Simon Calder's Holiday Helpdesk: How best to combine Toronto, Detroit and Niagara Falls
Simon Calder’s career in travel started at Gatwick Airport, where he cleaned aircraft for Laker Airways and later worked as a security officer. He became The Independent’s Travel Correspondent in 1994, and is known as “the Man Who Pays His Way” because he does not accept free travel facilities. He writes across the Independent titles, as well as for the Evening Standard.
Tuesday 26 February 2013
Q. I am planning a summer holiday this year with my husband and would love to go to Toronto, see the city and also visit Niagara Falls. We have friends in Detroit so I thought this would be a good opportunity to see them as well. I wondered how best to get ourselves to Detroit from Toronto. We're more than happy to hire a car but will crossing borders cause a huge problem that is best avoided? As we’re on holiday we’d prefer not to sit in airports when we could be seeing the scenery.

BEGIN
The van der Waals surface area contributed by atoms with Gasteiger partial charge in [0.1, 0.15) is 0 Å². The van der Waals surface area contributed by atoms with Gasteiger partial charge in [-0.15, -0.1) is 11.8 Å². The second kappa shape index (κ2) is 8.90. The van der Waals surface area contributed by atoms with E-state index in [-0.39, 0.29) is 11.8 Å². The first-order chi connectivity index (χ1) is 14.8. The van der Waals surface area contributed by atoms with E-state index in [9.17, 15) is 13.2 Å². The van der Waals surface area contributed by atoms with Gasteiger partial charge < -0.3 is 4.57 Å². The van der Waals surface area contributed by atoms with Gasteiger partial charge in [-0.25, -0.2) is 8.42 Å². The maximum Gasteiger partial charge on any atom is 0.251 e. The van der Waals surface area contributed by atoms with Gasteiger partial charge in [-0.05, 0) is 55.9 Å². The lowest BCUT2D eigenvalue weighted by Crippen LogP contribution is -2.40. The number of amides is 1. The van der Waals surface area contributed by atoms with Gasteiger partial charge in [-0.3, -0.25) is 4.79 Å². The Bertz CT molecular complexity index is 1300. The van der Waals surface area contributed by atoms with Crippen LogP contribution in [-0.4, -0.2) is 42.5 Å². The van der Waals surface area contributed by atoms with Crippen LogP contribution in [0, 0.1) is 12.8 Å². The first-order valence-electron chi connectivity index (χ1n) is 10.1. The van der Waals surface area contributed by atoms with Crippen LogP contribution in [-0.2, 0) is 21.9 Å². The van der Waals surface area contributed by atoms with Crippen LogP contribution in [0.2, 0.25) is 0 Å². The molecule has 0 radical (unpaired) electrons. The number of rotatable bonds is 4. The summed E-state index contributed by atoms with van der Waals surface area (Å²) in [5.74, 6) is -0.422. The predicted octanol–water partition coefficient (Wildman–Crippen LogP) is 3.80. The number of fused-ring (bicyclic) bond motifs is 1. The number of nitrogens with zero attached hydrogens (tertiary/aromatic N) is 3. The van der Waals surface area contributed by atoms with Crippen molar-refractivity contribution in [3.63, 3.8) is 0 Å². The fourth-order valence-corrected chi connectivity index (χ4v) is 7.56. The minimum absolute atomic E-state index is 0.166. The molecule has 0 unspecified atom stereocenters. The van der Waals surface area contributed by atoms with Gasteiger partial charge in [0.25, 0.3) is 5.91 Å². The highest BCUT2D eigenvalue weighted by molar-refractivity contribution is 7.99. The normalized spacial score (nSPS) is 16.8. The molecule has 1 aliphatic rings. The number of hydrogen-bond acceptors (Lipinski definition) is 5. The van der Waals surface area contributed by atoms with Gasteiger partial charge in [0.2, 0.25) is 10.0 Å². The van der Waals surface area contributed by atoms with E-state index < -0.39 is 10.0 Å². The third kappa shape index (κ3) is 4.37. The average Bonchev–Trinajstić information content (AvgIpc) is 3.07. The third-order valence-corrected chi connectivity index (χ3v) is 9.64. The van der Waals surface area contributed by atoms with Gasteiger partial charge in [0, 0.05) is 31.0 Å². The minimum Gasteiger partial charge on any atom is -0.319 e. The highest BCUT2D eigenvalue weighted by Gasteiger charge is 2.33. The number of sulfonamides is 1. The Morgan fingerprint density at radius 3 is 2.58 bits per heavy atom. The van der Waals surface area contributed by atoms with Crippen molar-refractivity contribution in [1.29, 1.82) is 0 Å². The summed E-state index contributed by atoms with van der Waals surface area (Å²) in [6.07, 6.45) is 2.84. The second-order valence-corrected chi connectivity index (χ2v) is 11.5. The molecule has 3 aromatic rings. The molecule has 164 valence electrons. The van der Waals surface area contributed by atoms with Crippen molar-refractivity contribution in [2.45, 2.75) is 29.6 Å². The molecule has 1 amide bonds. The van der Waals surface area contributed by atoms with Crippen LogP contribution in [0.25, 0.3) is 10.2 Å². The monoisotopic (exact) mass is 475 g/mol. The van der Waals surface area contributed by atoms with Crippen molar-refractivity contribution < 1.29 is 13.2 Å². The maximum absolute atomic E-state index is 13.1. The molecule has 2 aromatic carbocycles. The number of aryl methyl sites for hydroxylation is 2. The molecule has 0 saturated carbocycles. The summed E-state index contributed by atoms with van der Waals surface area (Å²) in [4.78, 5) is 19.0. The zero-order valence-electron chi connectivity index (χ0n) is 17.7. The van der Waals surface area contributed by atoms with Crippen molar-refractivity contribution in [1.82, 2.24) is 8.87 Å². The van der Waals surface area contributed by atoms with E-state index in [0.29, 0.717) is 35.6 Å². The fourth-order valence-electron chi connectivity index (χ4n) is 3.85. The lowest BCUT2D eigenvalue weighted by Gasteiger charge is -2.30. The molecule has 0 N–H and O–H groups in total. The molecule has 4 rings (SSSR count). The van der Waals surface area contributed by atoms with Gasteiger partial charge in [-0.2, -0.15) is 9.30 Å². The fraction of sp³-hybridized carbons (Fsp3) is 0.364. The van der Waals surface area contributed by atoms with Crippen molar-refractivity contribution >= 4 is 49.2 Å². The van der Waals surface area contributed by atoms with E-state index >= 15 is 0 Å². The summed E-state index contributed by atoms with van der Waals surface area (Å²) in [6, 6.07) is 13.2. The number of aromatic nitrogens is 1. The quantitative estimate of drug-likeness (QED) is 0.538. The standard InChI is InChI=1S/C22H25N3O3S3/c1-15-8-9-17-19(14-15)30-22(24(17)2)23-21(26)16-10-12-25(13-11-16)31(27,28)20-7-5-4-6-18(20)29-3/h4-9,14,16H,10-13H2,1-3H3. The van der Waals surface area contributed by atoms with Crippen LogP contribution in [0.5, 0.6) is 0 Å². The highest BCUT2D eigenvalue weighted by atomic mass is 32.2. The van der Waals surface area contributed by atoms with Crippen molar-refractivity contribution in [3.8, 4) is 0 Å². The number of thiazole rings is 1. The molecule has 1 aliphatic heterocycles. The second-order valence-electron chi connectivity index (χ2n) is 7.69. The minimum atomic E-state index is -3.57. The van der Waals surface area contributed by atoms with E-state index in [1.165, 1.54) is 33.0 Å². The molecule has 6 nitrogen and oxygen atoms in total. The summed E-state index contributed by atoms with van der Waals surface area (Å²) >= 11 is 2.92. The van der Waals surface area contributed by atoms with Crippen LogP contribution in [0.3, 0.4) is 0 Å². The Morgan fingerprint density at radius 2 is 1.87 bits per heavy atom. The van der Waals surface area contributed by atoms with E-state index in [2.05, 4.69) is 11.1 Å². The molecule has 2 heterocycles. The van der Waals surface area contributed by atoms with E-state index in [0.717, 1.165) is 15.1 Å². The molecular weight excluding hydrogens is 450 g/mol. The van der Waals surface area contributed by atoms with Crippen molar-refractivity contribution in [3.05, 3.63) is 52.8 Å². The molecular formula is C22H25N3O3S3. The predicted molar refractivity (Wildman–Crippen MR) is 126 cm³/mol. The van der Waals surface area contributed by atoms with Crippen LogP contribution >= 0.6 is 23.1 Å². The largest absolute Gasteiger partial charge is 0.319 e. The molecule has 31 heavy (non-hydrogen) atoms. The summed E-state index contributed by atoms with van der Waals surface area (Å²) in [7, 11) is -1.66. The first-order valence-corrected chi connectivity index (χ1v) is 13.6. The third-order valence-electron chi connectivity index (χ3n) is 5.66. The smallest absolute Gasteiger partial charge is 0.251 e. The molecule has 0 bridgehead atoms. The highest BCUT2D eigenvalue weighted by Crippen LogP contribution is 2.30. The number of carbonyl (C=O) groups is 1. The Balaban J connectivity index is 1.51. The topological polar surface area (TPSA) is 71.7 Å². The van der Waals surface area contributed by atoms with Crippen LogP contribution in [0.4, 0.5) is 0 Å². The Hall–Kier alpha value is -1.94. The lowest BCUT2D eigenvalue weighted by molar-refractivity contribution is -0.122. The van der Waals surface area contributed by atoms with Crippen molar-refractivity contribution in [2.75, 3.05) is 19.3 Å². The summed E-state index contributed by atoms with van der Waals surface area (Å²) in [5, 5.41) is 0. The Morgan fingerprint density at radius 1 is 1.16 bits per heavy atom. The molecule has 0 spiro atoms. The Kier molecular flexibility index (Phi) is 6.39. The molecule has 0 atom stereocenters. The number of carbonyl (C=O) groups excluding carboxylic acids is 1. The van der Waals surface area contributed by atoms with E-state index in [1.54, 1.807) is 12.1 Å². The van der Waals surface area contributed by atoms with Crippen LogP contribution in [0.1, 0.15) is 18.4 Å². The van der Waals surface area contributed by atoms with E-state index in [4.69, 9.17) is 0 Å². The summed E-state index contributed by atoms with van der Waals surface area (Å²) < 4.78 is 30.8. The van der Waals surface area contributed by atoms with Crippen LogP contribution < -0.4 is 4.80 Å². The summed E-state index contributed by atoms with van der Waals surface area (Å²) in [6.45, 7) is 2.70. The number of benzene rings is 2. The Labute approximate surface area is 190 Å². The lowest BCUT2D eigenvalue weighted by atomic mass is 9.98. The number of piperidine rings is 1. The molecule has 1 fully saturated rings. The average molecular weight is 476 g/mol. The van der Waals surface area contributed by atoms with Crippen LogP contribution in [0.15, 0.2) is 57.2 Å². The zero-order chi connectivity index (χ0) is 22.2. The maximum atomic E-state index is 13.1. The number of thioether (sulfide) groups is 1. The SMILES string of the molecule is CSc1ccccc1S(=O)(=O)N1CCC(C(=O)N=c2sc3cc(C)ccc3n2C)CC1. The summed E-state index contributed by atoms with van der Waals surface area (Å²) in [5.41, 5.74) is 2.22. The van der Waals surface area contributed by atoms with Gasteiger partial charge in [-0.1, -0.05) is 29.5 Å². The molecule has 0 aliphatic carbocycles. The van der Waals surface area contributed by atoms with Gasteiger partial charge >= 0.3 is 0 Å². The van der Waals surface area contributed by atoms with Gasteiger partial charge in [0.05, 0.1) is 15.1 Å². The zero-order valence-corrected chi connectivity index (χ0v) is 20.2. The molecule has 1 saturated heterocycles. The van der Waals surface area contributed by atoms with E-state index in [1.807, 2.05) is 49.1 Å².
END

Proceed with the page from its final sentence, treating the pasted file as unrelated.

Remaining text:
A. Toronto is an excellent choice for a summer holiday, offering a combination of a cosmopolitan and cultured city with some wild and wonderful landscapes beyond in the province of Ontario – including Niagara Falls (which are far more impressive from the Canadian than the US side). Toronto is also, by a mile, the best gateway to that region of North America, thanks to the excellent deals on Air Transat from a wide range of UK airports. Every time I want a ticket to Toronto, the airline comes up cheapest (through its UK subsidiary, Canadian Affair, canadianaffair.com), and the on-board service is excellent.
Getting to Detroit without a car is (a) wise and (b) easy. While you could arrange to take a car across the border, immediately the cost and complication starts mounting. And there are two straightforward public-transport options. The first, straight to Detroit, is the ever-reliable Greyhound bus. It takes about six hours, for a fare of $39. But a better plan is to take the train to Windsor – the last Canadian city, just across the straits from Detroit. It takes just over four hours, and if you book in advance through viarail.ca you can easily find $29 one-way fares. Tell your pals I said they should come and pick you up (assuming they are, like everyone else in “Motor City”, car owners).
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